Lincoln electric case Assignment

Lincoln electric case Assignment Words: 1471

The founder of Lincoln electric, John, was more concerned with the engineering and innovation more than the management so, James Lincoln took the reins and moved forward with the creation of an Advisory Board that would report to the CEO every two weeks regarding the operations of the company. James Lincoln was also the first to establish innovative personnel policies. Courtesy of the Advisory Board, the working hours were reduced from 55 hours to 50 hours a week. The company was also able to offer each employee paid-up life insurance policy and a medical plan along with etirement.

In 191 9, the Lincoln Electric Employee’s Association was developed and provided employees with health benefits and social activities. By 1923, a piecework pay system was established. The piecework system let employees earn money by completing products. Employees could make many products by working efficiently. Although the incentive to be more productive exists within a piecework, system there also exists the potential for employees to reduce the quality of the product in favor of completing more products for more pay. 925 saw the start of a stock purchase plan for all employees. In 1929, the board of directors began a suggestion system that awarded points to employee’s year-end bonuses. In 1 934, the favored bonus plan started and prospered. The first annual bonus started at 25% of wages and was received every year after that. In 1944, a pension plan was developed, a policy of promotion from within, and continuous employment. All of these introductions, developments, policies and improvements helped foster a culture of caring for Lincoln employees and customers.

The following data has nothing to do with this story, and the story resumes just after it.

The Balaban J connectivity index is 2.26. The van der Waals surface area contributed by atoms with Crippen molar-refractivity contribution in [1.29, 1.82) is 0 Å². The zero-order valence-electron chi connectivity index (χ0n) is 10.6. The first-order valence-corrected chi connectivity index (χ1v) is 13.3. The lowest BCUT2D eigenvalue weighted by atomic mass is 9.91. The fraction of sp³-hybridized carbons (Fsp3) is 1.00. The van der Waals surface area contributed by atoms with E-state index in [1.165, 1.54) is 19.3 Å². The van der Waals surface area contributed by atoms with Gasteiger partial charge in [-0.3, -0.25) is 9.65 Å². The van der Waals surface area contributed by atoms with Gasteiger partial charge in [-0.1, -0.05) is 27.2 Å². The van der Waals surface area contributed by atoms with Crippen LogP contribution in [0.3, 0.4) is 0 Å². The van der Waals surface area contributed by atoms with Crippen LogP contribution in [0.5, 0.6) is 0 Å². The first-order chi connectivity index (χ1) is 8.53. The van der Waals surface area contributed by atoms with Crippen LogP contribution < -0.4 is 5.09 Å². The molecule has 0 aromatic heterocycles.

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Over the course of the years, Lincoln made significant changes in the way it handled its employees nd made a difference by showing employees how much the company values their worth. In addition to extreme employee respect, customers were also highly valued. Employee performance and productivity were measures used to ensure customer satisfaction. Performance and productivity were key contributors to keeping customers satisfied. James Lincoln’s Christian background was evident in the companys philosophy.